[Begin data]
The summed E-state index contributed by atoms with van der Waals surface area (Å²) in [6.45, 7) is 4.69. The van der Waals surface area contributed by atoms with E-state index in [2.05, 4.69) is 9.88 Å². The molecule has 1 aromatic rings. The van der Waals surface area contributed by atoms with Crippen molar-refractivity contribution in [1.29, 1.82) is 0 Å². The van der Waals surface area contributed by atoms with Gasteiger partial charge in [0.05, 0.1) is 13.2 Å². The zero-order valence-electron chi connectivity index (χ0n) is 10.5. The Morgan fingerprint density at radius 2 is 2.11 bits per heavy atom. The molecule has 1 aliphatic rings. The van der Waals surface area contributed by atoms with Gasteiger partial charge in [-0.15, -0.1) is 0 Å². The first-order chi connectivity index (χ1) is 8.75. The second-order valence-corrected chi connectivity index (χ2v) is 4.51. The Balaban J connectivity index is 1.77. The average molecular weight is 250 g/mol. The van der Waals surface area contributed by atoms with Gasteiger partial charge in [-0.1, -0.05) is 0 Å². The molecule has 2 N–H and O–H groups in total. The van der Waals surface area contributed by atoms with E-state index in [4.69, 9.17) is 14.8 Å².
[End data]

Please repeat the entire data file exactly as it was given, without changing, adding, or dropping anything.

The summed E-state index contributed by atoms with van der Waals surface area (Å²) in [6.45, 7) is 4.69. The van der Waals surface area contributed by atoms with E-state index in [2.05, 4.69) is 9.88 Å². The molecule has 1 aromatic rings. The van der Waals surface area contributed by atoms with Crippen molar-refractivity contribution in [1.29, 1.82) is 0 Å². The van der Waals surface area contributed by atoms with Gasteiger partial charge in [0.05, 0.1) is 13.2 Å². The zero-order valence-electron chi connectivity index (χ0n) is 10.5. The Morgan fingerprint density at radius 2 is 2.11 bits per heavy atom. The molecule has 1 aliphatic rings. The van der Waals surface area contributed by atoms with Gasteiger partial charge in [-0.15, -0.1) is 0 Å². The first-order chi connectivity index (χ1) is 8.75. The second-order valence-corrected chi connectivity index (χ2v) is 4.51. The Balaban J connectivity index is 1.77. The average molecular weight is 250 g/mol. The van der Waals surface area contributed by atoms with Gasteiger partial charge in [-0.1, -0.05) is 0 Å². The molecule has 2 N–H and O–H groups in total. The van der Waals surface area contributed by atoms with E-state index in [4.69, 9.17) is 14.8 Å².